Identifying your purpose


​​​​​​​Finding your “why” starts by thinking about what only you can give to the world — what you do that’s unique.

“Just as we need to eat and breathe, we have a need to be fulfilled. To do that, recognize how you uniquely impact the world with your skills and talent and build on that,” Brian explains.

If you’re having trouble identifying your “why,” Brian says, look at the people you admire, identify what you admire about them and match those qualities with aspects you want to express more.

When trying to define his purpose, Sam Islam, who leads four RBC bank branches around Edmonton, thought back to his childhood.

“As a kid, I led a lot of sports teams and brought people together,” he says. “Now, as a Community Manager, I try to do the same by connecting with my team personally and professionally, in addition to coaching and training them. Through connection, the team can feel safe to be themselves and share the good, bad or whatever is on their mind. I’m happiest when we feel and act as a team.”

Brian says that’s the sweet spot – when an employee’s values match the work they’re doing.

“When your beliefs and skills meet your challenges, you feel great and do great,” he says.

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When Sam was an advisor, he also had many heartwarming moments with clients. He once met with a hard-working dad to talk about how to reach his lifelong goal of owning his first home. With Sam’s guidance, he saved up over two years to buy his large family a house. Later, the dad told Sam how much his help meant to him — he even has a stone with Sam’s name on it in his home as a sign of gratitude.

“That fills me with happiness,” Sam says.


What comes next?


Determining your purpose is a great first step, but to truly fulfill it — you’ve got to do something, which can be daunting.

Sian knows what that feels like.

“I was a stay-at-home mom and had no financial background. When I first started at RBC, I wondered if I was in over my head, she says. “I didn’t know a lot about banking.”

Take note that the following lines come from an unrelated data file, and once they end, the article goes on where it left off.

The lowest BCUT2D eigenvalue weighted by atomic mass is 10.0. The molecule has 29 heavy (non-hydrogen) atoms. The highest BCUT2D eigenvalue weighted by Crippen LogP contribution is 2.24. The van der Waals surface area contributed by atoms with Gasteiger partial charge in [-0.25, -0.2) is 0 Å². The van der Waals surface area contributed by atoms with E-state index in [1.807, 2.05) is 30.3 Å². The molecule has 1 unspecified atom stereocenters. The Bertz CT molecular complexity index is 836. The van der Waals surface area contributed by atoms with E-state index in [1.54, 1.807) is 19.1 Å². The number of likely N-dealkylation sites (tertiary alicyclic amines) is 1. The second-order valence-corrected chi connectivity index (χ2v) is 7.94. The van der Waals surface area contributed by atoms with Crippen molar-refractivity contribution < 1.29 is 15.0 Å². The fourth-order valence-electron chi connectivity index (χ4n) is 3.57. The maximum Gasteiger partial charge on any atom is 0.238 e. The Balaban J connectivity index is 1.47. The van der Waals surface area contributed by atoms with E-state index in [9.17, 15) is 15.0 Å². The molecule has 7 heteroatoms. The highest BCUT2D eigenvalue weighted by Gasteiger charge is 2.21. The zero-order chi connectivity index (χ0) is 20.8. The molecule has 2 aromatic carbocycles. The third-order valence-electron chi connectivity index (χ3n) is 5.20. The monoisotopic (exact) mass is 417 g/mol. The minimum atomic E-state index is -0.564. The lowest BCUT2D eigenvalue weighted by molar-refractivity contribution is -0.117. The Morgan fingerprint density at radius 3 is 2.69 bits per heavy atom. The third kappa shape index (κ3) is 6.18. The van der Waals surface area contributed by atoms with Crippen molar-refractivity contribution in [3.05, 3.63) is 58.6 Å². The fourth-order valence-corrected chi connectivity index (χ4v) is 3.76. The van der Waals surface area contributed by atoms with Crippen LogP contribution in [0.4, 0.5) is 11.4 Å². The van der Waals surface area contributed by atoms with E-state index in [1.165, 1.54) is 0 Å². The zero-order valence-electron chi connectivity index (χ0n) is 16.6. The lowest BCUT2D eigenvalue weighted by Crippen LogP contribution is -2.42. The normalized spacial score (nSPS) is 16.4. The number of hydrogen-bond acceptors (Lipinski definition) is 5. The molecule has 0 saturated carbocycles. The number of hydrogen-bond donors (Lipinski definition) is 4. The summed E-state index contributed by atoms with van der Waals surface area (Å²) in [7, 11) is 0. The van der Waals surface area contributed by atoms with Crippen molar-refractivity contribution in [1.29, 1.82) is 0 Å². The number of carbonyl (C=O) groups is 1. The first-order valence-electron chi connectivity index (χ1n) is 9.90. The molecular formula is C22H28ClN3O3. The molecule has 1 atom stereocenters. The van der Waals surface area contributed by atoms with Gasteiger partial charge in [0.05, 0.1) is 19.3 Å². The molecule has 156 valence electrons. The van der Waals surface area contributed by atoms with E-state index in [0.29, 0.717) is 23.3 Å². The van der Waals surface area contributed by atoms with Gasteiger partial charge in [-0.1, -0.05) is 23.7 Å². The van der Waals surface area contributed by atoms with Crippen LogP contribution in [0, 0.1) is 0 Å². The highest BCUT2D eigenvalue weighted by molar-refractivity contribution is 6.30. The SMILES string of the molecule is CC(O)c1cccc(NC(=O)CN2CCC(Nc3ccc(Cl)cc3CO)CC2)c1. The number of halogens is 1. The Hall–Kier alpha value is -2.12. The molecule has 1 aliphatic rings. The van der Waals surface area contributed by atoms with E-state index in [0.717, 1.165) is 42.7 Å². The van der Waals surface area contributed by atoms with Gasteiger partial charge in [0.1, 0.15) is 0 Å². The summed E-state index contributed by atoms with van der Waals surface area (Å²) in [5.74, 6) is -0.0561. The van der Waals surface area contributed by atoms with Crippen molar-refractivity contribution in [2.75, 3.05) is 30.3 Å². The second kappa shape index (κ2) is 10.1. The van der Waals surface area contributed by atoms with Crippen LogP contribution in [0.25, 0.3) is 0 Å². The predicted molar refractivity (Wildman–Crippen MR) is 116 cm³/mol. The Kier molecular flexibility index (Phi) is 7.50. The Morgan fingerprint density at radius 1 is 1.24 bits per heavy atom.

But she took the initiative to take that first step to RBC. With the bank’s training programs and her co-workers’ support, she learned a little bit more each day, and her career has grown.

“I’ve learned new things and taken on challenges – like passing the investment funds exam in Canada to get my mutual funds license. It’s one of my proudest moments,” she says.

It may take a lot of courage to move from thinking about purpose to acting on it, but Brian says it’s worth it.

“Go all-in and you’ll see a powerful change in your life,” he says.
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A word from our lawyers

This article offers general information only and is not intended as legal, financial or other professional advice. A professional advisor should be consulted regarding your specific situation. While information presented is believed to be factual and current, its accuracy is not guaranteed and it should not be regarded as a complete analysis of the subject matter discussed. All expressions of opinion reflect the judgment of the author(s) as of the date of publication and are subject to change. No endorsement of any third parties or their advice, opinions, information, products or services is expressly given or implied by Royal Bank of Canada or its affiliates.